Published on November 20th, 2017 | by Mike Ainscoe0
Kirsty Merryn: ‘She & I’ – album review
‘SHE & I’
Steve Knightley has called her “sassy and sexy, witty and wistful” and then invited her to join Show Of Hands on their tour of cathedrals. Having missed out on the tour, let’s see if Kirsty’s ‘She & I’ album will do instead.
It’s an album of piano based songs, produced by Gerry Diver, on which Steve also contributes a vocal to ‘Forfarshire’ and our old friend Luke Jackson also appears on ‘Delilah & Samson’. Just two of several songs that celebrate inspirational women in history; Victorian spiritualists, Lady Hamilton, Grace Darling and who could forget Annie Edson Taylor, the first person to go over Niagara Falls in a barrel and survive (don’t try this at home but maybe store the name for an interesting bit of trivia at the pub quiz or a lull in a family party).
What would be a pretty fair companion to Findlay Napier’s ‘Very Interesting Persons’ that was sourced from similar material. Eight songs across half an hour, none of the adding to fill our eighty minutes of the cd but more like the sort of vinyl sequencing of four songs per side.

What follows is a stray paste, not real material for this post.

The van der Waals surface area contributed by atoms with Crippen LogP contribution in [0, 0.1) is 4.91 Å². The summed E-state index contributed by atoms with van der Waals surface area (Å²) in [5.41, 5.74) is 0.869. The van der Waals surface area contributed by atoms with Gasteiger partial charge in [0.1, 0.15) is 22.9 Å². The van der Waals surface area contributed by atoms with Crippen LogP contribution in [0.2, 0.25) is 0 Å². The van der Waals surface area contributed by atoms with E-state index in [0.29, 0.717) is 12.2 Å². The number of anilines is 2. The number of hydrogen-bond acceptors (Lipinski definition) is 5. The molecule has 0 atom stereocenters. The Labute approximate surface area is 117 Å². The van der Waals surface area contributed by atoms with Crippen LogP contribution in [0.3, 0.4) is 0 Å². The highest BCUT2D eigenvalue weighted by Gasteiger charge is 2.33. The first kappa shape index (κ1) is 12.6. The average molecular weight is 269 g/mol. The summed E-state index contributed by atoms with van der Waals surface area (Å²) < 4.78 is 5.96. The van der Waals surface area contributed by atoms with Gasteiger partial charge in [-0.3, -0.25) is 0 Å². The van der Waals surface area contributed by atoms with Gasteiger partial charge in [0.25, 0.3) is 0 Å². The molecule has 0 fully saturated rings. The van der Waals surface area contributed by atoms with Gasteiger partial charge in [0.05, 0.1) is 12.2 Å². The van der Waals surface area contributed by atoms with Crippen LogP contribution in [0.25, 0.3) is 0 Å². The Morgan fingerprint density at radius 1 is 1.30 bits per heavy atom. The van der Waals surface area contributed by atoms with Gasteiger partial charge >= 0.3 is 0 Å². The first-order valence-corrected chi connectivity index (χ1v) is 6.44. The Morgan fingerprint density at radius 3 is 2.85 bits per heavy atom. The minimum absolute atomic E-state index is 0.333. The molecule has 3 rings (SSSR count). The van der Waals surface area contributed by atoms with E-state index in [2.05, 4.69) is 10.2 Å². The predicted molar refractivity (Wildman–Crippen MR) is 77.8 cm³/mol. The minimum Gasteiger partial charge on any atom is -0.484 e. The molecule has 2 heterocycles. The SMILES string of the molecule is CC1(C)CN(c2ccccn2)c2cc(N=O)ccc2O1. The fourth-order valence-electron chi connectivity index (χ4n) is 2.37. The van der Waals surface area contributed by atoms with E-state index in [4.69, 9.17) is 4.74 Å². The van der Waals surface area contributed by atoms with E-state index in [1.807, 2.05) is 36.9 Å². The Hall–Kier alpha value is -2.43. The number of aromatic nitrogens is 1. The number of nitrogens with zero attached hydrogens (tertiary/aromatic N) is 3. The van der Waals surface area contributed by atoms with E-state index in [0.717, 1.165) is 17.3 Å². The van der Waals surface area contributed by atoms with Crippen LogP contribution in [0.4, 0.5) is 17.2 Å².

There’s also a song about herself – the family story of Kirsty’s great-great-grandfather Tommy Mitchell, Derbyshire miner and champion boxer – that kicks off the record. A lovely full production with a smattering of percussion and depth from the double bass that contrasts with the starker feel of ‘Bring Up The Bodies’ – a skeleton of a song that relies upon a sparse lyrical and musical rhythm and strange effects.
Star song may be the immediate ‘The Fair Tea Maker Of Edgware Road’, Nelson’s queen, Emma Hamilton and what sounds like “a mist of sailors” in her hair. Jaunty and again rhythmically arresting, it provides a further contrast with the darker tales of Grace Darling’s fights against the tides in ‘Forfarshire’ and the first person narration in the guise of Delilah against Luke Jackson’s anguished Samson – a minor cameo but in a few lines he’s pulled out one of the performances of his career against the shimmering background of betrayal. The highlight of ‘side two’.
An album that wouldn’t have been possible without a Creative Seed Funding Bursary from the EFDSS, the powers that be can consider ‘She & I’ as money well spent.
Here’s the official video for ‘Forfarshore’ featuring Steve Knightley:
The official Kirsty Merryn website is here